This episode does have its flaws, with other roommates Schmidt and Winston regressing to douchey stereotypes in a clichéd competition to "get with" CeCe, but New Girl especially knows how to use Max Greenberg humorously in this context. (The best—Ben Kingsley is one of Schmidt's favourite things about India; Greenberg's reading of the word "chutney.") And this plot gave us Schmidt telling Jess on the roof, "I guess I'll always just be the fat kid with the big dreams." New Girl presents a somewhat hopeful, sitcom-realistic version of the future for those fat girls and boys. They won't be CeCe or her male counterparts, but they could be Jess or Schmidt. Also the way in which the budding romantic tension between Jess and Nick plays out resonated with the awkward romantic in me without feeling contrived. Jess's dream man: "Walter Matthau in Grumpy Old Men and I could be Girl Jack Lemmon." (She later lambastes Nick – "Why do you have to wear old man clothes all the time?!") She assesses Nick's potential attraction to her by checking in what direction his feet point, a technique seemingly developed by a gawky middle schooler. Their storyline concludes with Jess apologizing for being weird, and then them just silently brushing their teeth, side-by-side. This is a wonderful, quiet little moment, reminiscent of my favourite scene from Let the Right One In.

"I like moving slow," Jess tells CeCe. "I like being weird and taking my time. I'm not like you. I don't just jump into the potato sack with the first potato that I meet with diabetes." And thus I propose that Jess is the best new thing to happen to female characters on primetime television this season. Sure, we have Leslie Knope and April Ludgate*, but until Liz Lemon gets back on the air, it's really refreshing to have a lady character lacking complete self-confidence in terms of her sexual desirability. So yes, New Girl falls prey to classic sitcom UST, but Jess does not respond like other characters on TV right now. And thank god for that.

*Happy Endings is an interesting case in how terrible Jane has proved to be at flirting, but she is happily married, and the single characters appear to have no difficulty whatsoever in acquiring new bedfellows. And don't even mention Whitney or Two Broke Girls.

19 October 2011

Parks and Recreation S04E04, "Pawnee Rangers": Jerry Disappoints (But What Did You Expect)

Even more so than the introduction that unseen Eagleton is an over-the-top ritzville, or that all along Leslie Knope has been in a women's group or writing a history of Pawnee, or that Ron's first ex-wife is an IRS agent and his former schoolteacher, I just could not suspend my disbelief at the central conceit of this episode: that Ron Swanson would willingly lead a boy scout troop.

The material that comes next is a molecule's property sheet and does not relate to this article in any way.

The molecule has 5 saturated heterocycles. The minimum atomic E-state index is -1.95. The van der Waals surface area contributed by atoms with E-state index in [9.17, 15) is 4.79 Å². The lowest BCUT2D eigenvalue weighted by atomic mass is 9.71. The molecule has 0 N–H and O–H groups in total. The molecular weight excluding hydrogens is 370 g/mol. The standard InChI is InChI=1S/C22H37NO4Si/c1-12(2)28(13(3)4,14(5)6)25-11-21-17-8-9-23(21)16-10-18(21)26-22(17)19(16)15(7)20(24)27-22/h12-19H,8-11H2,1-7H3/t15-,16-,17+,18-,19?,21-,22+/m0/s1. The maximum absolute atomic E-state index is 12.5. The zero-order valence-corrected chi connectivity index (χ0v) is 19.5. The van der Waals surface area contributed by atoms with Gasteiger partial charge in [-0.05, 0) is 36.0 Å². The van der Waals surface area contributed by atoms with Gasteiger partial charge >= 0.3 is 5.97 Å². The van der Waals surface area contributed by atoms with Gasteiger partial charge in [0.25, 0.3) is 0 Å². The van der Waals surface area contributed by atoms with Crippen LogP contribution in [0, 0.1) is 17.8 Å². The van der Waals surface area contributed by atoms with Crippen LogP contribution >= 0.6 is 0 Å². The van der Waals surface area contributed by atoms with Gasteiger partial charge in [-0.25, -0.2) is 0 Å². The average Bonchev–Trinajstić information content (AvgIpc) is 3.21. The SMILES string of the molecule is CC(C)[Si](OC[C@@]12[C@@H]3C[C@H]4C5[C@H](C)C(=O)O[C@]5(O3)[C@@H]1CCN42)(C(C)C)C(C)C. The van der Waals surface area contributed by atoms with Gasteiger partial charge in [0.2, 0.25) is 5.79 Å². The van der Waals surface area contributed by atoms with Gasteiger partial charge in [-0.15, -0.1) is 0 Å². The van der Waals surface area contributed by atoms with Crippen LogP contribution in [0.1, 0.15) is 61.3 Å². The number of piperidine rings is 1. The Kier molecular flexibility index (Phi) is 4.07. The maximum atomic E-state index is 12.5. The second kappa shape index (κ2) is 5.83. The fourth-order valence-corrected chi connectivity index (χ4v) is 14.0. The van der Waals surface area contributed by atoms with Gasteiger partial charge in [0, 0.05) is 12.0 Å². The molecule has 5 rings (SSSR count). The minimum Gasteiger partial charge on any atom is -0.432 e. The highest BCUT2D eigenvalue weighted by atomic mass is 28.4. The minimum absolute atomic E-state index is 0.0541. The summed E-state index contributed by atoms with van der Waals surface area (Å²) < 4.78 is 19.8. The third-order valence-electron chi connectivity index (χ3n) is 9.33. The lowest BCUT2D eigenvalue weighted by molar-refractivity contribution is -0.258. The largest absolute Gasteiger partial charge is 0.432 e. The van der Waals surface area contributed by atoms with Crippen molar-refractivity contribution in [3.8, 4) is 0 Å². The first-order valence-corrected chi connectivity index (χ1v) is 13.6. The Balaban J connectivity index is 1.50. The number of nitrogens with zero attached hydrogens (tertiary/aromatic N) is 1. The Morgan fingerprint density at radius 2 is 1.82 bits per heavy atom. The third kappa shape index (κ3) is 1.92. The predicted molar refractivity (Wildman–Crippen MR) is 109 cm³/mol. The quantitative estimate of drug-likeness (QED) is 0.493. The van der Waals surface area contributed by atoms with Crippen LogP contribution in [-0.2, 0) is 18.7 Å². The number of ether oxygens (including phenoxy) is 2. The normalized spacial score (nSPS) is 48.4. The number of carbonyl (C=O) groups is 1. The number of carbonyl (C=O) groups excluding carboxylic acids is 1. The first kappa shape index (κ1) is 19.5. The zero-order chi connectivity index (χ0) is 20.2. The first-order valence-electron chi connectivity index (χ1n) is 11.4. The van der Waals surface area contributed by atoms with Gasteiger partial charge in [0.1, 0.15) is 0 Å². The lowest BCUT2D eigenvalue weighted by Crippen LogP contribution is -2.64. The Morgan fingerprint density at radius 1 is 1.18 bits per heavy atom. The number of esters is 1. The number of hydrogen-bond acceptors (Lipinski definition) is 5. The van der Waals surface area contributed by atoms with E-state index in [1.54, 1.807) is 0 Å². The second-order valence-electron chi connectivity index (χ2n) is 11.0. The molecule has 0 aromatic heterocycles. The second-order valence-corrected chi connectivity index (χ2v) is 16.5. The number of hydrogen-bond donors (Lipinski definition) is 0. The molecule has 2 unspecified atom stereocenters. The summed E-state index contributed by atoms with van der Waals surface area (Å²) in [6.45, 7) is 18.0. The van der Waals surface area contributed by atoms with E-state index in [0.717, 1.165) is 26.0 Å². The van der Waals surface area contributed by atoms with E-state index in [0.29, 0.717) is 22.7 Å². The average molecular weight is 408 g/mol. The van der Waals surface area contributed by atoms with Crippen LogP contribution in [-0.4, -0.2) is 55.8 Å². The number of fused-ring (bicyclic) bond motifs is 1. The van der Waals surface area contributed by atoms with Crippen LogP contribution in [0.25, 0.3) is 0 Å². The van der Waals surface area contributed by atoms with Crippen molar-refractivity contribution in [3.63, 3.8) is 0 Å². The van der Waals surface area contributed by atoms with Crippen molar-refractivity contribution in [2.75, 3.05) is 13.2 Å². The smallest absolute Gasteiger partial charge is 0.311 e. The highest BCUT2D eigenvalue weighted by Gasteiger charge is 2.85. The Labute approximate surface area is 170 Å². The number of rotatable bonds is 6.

Sure, of course Leslie would form her own girls' troop after a young lady was rejected from the boys-only Pawnee Rangers. It's frustrating that this is retconned in as having been going on for several years (instead of this episode chronicling the Pawnee Goddesses' founding), that their meetings questionably occur at the Parks Department, and that April has somehow been roped in as being a chaperone, but I'll buy it. Ron, though? Ron Swanson is a staunch libertarian, and the Scouts are an organization famously accused of espousing communism. It's believable that as in "Road Trip," if forced into a situation with a youth, Ron would embrace it to share some of his anti-government values. But voluntarily take some kids camping? And then be sad when they leave him alone? Not Ron f***ing Swanson.

This essential issue with the A-plot is only exacerbated by how the storyline plays out: with one of the worst stock sitcom plots, "girls vs boys." Leslie decides that this weekend (even though the Pawnee Rangers and Goddesses have ostensibly been around for years now) is a great time for the rival troops to have at it, and decide once and for all, which one is simply "better." Every trite storyline has the potential to be freshened or twisted into something exciting again (think Community), but even with a Leslie Knope spin, the A-line cannot surpass its cliched origins. This rather goofy, unbelievable plot attempts to provide itself with some emotional resonance with a (what is becoming increasingly-requisite) "Ron and Leslie touching moment," replete with a little Ron smile. But this storyline has not earned that little Ron grin, and the connection between the characters feel as in-genuine and contrived as the idea that Ron would lead a boy scout troop.